Teenage suicide is a tragic and complicated issue that doesn’t easily answer the question, “Why?” Teen suicidal behavior can be traced to many reasons, including social, economic, family and individual risk factors, according to Diana Mahoney, writing for “Entrepreneur” magazine. The one bright spot to hold onto is that suicide risk diminishes when a teenager feels a connection to a parent or other caregiver, according to results of a 2000 study published in the journal, “Pediatrics.”
The “Pediatrics” study identified several risk factors that usually accompany teen suicide. They are previous suicide attempts, use of drugs or alcohol, problems in school and a history of being a victim or a bully. Other risk factors identified by KidsHealth are feelings of distress and hopelessness, a family history of depression or suicide, sexual or physical abuse and dealing with homosexuality in an unsupportive or hostile environment. Mental illness is also a risk factor, especially depression and bipolar disorder. Of the people who die by suicide, 95 percent of them had a mental disorder, according to KidsHealth. Adolescents should have a screening for mental illness as well as the other risk factors, according to Mahoney. Screening, however, is only a first step. If the screening identifies risks, you must deal with the problems. For example, a counselor can teach your teen how to recognize signs of depression and suicide and what to do if those signs happen.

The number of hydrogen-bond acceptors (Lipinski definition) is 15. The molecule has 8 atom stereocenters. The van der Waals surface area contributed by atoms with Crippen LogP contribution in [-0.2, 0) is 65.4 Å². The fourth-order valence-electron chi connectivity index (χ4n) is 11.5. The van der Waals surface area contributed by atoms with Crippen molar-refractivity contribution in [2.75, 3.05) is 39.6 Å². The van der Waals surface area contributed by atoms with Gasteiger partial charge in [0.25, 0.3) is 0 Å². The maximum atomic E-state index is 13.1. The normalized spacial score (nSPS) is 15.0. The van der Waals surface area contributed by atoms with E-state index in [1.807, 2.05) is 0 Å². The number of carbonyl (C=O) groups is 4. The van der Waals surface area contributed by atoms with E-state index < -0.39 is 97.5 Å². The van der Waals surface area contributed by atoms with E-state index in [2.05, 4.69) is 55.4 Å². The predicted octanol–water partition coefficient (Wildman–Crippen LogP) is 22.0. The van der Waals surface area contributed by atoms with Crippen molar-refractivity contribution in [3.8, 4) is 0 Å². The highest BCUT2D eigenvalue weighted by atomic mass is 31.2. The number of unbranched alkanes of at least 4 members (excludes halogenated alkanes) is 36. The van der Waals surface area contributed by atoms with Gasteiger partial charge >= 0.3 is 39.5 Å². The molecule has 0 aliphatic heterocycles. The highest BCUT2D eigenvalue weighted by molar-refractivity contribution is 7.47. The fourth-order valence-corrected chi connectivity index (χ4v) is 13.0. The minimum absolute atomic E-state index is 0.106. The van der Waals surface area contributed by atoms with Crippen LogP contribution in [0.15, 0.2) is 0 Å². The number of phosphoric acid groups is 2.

A teen who is contemplating suicide may talk about death or suicide a great deal, pull away from friends and family, lose the desire to participate in activities, have trouble concentrating, have trouble sleeping, change eating habits and exhibit self-destructive behavior, such as driving recklessly. You should be aware of these behaviors.
Suicide increases dramatically if your teen has access to guns, according to KidsHealth. Almost 60 percent of suicides are by firearms. If you do have guns, keep them locked and unloaded. You should store ammunition in a separate place from where you keep your guns, locked up as well. Don’t keep the keys for the guns and ammo where you keep your car and house keys. You have to hide them.
Girls Versus Boys
Boy and girls differ in their suicide behaviors. Girls attempt it more, but boys are more likely to die, according to KidsHealth. Girls tend to try overdosing on drugs or cutting themselves. Boys tend to try using a gun, hanging or jumping.
Make sure your teen feels he has a support group and does not feel isolated. The support group could be you, your family, neighbors, friends, religious groups or extracurricular activity groups. Keep the lines of communication open. If you suspect your teen is contemplating suicide, ask him. You can tell him what you have noticed and just come right out and ask. If your teen tells you that he has been thinking about suicide, get a referral from your doctor immediately. In a crisis, you can take your teen to the hospital emergency room for a psychiatric evaluation.